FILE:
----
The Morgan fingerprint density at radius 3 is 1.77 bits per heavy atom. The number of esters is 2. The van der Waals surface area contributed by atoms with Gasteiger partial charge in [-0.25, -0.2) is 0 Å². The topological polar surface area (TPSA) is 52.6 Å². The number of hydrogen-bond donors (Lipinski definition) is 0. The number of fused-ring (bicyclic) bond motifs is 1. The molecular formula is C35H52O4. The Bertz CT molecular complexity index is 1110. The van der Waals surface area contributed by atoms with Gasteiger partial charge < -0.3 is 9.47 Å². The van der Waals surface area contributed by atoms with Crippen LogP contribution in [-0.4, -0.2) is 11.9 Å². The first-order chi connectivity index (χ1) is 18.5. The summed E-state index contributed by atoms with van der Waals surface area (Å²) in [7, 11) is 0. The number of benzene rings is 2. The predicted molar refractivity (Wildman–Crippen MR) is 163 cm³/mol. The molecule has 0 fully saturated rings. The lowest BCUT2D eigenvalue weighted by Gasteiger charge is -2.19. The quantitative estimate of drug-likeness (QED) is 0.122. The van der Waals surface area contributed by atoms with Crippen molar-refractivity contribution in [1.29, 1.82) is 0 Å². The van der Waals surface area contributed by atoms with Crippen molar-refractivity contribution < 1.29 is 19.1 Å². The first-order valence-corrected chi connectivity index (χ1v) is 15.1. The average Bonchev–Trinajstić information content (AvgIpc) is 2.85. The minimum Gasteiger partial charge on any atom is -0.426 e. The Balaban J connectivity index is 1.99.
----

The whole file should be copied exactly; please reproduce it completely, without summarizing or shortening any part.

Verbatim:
The Morgan fingerprint density at radius 3 is 1.77 bits per heavy atom. The number of esters is 2. The van der Waals surface area contributed by atoms with Gasteiger partial charge in [-0.25, -0.2) is 0 Å². The topological polar surface area (TPSA) is 52.6 Å². The number of hydrogen-bond donors (Lipinski definition) is 0. The number of fused-ring (bicyclic) bond motifs is 1. The molecular formula is C35H52O4. The Bertz CT molecular complexity index is 1110. The van der Waals surface area contributed by atoms with Gasteiger partial charge < -0.3 is 9.47 Å². The van der Waals surface area contributed by atoms with Crippen LogP contribution in [-0.4, -0.2) is 11.9 Å². The first-order chi connectivity index (χ1) is 18.5. The summed E-state index contributed by atoms with van der Waals surface area (Å²) in [7, 11) is 0. The number of benzene rings is 2. The predicted molar refractivity (Wildman–Crippen MR) is 163 cm³/mol. The molecule has 0 fully saturated rings. The lowest BCUT2D eigenvalue weighted by Gasteiger charge is -2.19. The quantitative estimate of drug-likeness (QED) is 0.122. The van der Waals surface area contributed by atoms with Crippen molar-refractivity contribution in [1.29, 1.82) is 0 Å². The van der Waals surface area contributed by atoms with Crippen molar-refractivity contribution < 1.29 is 19.1 Å². The first-order valence-corrected chi connectivity index (χ1v) is 15.1. The average Bonchev–Trinajstić information content (AvgIpc) is 2.85. The minimum Gasteiger partial charge on any atom is -0.426 e. The Balaban J connectivity index is 1.99.